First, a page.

# Basis of Set of functions

Hello,

I am just doing my homework and I believe that there is a fault in the problem set.

Consider the set of functions defined by
V= f : R → R such that f(x) = a + bx for some a, b ∈ R

It is given that V is a vector space under the standard operations of pointwise
addition and scalar multiplication; that is, under the operations

(f + g)(x) := f(x) + g(x)
(λf)(x) := λf(x).

Consider the set S = {f1, f2} ⊆ V consisting of the vectors
f1 : R → R defined by f1(x) = 1
and
f2 : R → R defined by f2(x) = x.

(a) Show that the set S is a basis of V ; that is, show that S is a linearly independent
set which spans V . Also state the dimension of V .
(b) State the coordinates (f1)S and (f2)S of the vectors f1 and f2 with respect to
the basis S

, what is wrong is that if a set of linear functions is independat that would mean that Af1+Bf2=0 only has teh trivial solution A=B=0 as a solution but this is obviously not right as f1(x)=1 and f2(x)=x so A+Bx=0, has other solutions to it than the trivial, thus its not indpendant and S not a basis of V.

Stephen Tashi
A+Bx=0, has other solutions to it than the trivial

Give an example of a non-trivial solution.

You'd have to find an A and B such that g(x) = A + Bx is the constant function g(x) = 0 because the constant function g(x) = 0 is the zero vector in this space.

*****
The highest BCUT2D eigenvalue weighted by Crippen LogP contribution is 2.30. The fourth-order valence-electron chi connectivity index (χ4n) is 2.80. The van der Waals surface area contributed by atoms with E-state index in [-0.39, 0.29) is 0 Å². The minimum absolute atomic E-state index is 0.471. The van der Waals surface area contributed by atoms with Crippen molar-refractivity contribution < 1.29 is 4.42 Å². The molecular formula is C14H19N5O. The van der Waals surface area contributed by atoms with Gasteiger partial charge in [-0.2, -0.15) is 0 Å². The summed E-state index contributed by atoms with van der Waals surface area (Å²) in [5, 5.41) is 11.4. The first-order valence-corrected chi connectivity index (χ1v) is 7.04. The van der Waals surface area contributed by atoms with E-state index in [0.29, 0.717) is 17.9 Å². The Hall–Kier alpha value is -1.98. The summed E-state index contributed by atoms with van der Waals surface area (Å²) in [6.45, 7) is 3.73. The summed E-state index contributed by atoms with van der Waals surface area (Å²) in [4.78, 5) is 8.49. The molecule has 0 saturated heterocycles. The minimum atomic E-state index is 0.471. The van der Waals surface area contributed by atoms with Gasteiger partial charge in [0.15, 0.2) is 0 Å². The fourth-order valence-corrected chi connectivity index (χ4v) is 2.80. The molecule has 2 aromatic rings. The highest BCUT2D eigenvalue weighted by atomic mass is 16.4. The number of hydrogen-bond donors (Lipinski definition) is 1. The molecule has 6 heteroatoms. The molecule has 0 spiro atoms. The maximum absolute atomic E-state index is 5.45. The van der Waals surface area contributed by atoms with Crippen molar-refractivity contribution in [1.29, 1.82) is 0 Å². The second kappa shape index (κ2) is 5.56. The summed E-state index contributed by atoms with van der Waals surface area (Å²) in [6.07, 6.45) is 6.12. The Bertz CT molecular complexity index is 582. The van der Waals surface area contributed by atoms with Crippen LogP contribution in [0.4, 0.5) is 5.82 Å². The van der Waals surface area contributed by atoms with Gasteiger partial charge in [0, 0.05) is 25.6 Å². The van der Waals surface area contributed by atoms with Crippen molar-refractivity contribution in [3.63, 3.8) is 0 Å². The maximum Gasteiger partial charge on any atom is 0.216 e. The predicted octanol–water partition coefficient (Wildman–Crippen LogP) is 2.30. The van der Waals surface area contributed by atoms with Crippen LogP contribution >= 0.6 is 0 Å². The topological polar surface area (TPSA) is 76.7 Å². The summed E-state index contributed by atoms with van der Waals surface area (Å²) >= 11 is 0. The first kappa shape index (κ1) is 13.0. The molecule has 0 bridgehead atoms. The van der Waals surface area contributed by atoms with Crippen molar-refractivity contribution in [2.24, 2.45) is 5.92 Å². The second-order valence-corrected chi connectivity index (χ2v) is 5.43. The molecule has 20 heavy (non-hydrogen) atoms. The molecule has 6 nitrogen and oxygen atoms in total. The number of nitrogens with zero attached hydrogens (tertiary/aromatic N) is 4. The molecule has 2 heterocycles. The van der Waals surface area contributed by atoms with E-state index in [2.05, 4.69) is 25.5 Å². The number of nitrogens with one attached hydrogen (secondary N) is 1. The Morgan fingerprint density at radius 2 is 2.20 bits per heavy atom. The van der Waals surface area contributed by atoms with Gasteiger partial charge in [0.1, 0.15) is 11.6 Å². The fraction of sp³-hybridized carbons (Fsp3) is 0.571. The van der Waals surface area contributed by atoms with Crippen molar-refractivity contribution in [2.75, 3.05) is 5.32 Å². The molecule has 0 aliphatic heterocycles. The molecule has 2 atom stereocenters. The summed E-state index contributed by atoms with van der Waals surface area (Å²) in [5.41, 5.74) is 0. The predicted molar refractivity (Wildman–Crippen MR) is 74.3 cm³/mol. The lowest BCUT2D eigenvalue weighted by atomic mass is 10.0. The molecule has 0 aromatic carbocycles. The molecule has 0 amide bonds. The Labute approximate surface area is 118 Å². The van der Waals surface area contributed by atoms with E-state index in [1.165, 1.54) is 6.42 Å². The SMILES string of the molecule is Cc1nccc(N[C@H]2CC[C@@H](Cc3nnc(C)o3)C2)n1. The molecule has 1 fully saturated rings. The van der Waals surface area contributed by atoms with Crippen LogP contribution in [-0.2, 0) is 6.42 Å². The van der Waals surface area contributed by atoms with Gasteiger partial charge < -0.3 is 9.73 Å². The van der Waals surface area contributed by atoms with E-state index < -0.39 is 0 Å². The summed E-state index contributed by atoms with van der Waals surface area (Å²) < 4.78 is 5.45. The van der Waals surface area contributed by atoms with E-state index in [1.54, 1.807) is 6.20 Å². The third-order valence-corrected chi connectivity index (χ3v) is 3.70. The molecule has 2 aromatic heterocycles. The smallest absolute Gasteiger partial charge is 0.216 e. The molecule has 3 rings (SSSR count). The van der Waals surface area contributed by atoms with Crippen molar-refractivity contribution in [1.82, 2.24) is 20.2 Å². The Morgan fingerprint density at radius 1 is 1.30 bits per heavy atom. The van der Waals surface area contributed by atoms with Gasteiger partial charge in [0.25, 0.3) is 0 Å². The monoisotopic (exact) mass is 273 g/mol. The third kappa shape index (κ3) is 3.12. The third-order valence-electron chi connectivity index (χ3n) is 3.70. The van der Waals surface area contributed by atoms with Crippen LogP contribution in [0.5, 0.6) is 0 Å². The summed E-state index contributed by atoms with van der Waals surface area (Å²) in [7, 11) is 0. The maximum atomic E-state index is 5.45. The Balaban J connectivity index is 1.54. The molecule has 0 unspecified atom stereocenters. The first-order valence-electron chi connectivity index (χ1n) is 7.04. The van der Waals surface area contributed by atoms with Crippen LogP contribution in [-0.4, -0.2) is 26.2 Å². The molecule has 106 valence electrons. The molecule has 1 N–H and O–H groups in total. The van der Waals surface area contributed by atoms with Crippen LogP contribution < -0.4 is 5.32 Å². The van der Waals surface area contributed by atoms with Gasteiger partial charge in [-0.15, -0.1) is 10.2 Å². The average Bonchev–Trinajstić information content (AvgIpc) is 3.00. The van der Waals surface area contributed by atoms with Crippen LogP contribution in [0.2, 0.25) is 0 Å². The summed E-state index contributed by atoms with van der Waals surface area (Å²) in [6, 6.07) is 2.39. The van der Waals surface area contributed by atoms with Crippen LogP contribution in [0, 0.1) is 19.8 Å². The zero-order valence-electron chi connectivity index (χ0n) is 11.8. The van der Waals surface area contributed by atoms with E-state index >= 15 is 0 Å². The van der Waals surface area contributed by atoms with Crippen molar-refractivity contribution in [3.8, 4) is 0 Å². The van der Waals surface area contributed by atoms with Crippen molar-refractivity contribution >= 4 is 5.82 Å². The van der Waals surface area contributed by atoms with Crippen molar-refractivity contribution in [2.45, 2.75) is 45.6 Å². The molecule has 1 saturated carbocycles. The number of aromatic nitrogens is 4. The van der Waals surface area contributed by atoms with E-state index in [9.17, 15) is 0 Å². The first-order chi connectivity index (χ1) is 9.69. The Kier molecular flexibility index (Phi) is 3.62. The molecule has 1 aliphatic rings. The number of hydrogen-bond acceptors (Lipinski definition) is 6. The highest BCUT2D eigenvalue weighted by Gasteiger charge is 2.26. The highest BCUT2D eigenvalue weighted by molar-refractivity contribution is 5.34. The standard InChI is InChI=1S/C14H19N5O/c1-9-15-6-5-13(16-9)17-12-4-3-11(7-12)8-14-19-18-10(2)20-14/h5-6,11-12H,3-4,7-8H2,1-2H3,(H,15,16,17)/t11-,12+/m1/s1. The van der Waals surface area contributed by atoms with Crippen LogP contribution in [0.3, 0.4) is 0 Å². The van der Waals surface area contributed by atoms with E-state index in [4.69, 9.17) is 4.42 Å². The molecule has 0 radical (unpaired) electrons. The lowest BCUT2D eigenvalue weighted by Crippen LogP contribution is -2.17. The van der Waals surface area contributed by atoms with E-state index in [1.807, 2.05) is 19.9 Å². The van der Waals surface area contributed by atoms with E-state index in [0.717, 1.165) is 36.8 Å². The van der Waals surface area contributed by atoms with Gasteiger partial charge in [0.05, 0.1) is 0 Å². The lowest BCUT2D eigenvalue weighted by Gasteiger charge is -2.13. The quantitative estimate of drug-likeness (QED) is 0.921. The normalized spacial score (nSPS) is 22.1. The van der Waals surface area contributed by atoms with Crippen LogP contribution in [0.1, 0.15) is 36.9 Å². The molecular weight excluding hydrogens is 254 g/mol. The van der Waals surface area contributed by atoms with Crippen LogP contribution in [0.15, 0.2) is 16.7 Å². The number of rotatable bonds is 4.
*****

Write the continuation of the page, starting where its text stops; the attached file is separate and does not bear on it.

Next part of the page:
Give an example of a non-trivial solution.

You'd have to find an A and B such that g(x) = A + Bx is the constant function g(x) = 0 because the constant function g(x) = 0 is the zero vector in this space.

what do you mean, I am not english so do not really understand, but as x is elemnt of R it can take any of such values, and so can the scalars, as g(x)=0, A+Bx=g(x) for example when A=2, B=2 and x=-1 .... and many more

Stephen Tashi
what do you mean, I am not english so do not really understand, but as x is elemnt of R it can take any of such values, and so can the scalars, as g(x)=0, A+Bx=g(x) for example when A=2, B=2 and x=-1 .... and many more

Suppose A = 2, B = 2. The function h(x) = 2 + 2x is not the function g(x) = 0. It is true that h(-1) = 0 , but h(x) is not zero for all values of x. The function h(x) is not the zero function.

Suppose A = 2, B = 2. The function h(x) = 2 + 2x is not the function g(x) = 0. It is true that h(-1) = 0 , but h(x) is not zero for all values of x. The function h(x) is not the zero function.

yes but if I put a different x, there will always be different values of A and B such that that equation would equal 0, therefore.

could you maybe ellaborate your logic? Thanks